Traffic Congestion: Addressing One of the Biggest Smart City Challenges with Secure RFID Technology

Traffic Congestion: Addressing One of the Biggest Smart City Challenges with Secure RFID Technology

Note: this is the second in a series of blogs that highlight the ways the MIFARE SAM AV3 enhances security in various applications. View the first blog article in this series.

For people living in urban areas around the world, traffic has unfortunately become a normal part of daily life. Whether it’s getting to and from the city itself or traveling within downtown, all kinds of vehicles—private cars, rideshare services, delivery trucks and even public buses—clog roadways throughout the day, not just during rush hour. Round-the-clock congestion makes it harder for people to get where they’re going and also reduces air quality, making city life harder on everyone.

Because traffic is one of the biggest challenges of urban living, it’s a key focus for many smart city initiatives, and one tool that cities are using to address the issue is smart road tolling. In city centers, congestion charges, paid by vehicles entering the city core, limit the number of vehicles on downtown streets, reduce pollution levels and make the area friendlier to pedestrians and bicyclists. Electronic road pricing, which adjusts the toll according to traffic level, uses peak pricing during heavy travel times to encourage the use of alternate routes and alternative modes of transportation thereby reducing congestion.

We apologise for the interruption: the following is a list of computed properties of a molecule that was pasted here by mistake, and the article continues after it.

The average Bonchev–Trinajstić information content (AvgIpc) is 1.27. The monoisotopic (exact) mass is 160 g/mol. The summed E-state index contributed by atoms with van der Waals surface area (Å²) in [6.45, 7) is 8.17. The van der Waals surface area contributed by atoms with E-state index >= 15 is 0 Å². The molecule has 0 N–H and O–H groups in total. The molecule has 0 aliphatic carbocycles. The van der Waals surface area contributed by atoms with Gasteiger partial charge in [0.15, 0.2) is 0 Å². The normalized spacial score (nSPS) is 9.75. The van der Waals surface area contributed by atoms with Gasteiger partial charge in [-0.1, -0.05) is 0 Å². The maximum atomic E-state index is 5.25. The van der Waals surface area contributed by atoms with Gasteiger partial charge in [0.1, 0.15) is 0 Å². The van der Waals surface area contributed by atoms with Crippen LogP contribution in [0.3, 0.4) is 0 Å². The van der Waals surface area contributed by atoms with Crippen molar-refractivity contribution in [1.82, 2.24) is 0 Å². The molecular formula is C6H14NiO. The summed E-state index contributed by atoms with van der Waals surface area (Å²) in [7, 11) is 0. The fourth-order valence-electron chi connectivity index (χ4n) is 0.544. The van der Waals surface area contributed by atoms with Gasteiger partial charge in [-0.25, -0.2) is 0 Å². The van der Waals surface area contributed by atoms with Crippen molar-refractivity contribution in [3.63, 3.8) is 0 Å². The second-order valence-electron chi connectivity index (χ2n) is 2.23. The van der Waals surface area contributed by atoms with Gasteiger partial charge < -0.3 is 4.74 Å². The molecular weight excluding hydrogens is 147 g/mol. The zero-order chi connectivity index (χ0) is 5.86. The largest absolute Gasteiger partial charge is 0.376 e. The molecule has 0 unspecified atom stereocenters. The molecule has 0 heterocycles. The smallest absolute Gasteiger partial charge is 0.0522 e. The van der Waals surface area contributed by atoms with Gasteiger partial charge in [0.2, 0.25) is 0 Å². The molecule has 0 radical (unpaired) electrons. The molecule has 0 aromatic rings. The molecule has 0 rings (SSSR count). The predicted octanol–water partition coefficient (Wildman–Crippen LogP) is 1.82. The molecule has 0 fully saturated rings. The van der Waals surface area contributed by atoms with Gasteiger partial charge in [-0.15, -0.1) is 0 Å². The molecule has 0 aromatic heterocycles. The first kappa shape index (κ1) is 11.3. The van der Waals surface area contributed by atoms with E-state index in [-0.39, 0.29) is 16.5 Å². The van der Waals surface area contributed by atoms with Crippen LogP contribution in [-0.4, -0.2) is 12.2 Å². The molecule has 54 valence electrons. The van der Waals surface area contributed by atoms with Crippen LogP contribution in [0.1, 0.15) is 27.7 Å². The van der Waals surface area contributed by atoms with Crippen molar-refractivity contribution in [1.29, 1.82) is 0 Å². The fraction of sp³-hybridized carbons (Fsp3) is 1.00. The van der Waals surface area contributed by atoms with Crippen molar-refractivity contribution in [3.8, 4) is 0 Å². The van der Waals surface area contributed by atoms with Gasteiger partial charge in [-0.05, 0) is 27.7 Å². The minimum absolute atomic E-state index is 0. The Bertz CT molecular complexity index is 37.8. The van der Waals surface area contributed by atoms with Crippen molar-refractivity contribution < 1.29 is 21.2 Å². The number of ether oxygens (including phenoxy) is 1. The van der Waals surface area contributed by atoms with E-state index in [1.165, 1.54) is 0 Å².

Smart road tolling can also take the form of upgrading traditional tolling systems so they work more efficiently. Road tolls have always been an important source of revenue for transport agencies since they help pay for maintenance and new construction, but traditional toll-collection methods, which involve stop-and-go plazas, inevitably lead to long lines of cars.

A system for automated toll collection lets vehicles pay tolls without having to stop or even slow down and, as a result, helps keep traffic flowing smoothly, with lower pollution levels and a lot less driver frustration. As one of the various ways to implement automated toll collection, secure passive long range RFID (also called RAIN RFID) offers a particularly compelling combination of security and convenience.

When compared to the other two formats most frequently used for automated toll collection—optical and active RFID—the advantages of secure passive RFID become clear.